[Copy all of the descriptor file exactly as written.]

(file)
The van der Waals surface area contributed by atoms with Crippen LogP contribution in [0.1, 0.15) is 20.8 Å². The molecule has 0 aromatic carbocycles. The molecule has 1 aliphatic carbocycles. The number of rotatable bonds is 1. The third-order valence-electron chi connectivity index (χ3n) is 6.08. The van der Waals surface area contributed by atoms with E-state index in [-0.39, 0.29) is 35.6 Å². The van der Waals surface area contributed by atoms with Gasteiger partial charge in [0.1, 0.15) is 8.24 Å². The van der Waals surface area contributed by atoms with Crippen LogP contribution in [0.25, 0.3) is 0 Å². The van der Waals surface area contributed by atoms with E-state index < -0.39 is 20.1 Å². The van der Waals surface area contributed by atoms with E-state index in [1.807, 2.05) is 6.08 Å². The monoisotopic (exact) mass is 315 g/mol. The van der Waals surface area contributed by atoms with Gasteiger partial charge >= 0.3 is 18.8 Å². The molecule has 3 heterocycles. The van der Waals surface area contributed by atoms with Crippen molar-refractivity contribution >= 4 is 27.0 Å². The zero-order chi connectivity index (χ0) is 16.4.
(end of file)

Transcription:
The van der Waals surface area contributed by atoms with Crippen LogP contribution in [0.1, 0.15) is 20.8 Å². The molecule has 0 aromatic carbocycles. The molecule has 1 aliphatic carbocycles. The number of rotatable bonds is 1. The third-order valence-electron chi connectivity index (χ3n) is 6.08. The van der Waals surface area contributed by atoms with E-state index in [-0.39, 0.29) is 35.6 Å². The van der Waals surface area contributed by atoms with Gasteiger partial charge in [0.1, 0.15) is 8.24 Å². The van der Waals surface area contributed by atoms with Crippen LogP contribution in [0.25, 0.3) is 0 Å². The van der Waals surface area contributed by atoms with E-state index < -0.39 is 20.1 Å². The van der Waals surface area contributed by atoms with E-state index in [1.807, 2.05) is 6.08 Å². The monoisotopic (exact) mass is 315 g/mol. The van der Waals surface area contributed by atoms with Gasteiger partial charge >= 0.3 is 18.8 Å². The molecule has 3 heterocycles. The van der Waals surface area contributed by atoms with Crippen molar-refractivity contribution >= 4 is 27.0 Å². The zero-order chi connectivity index (χ0) is 16.4.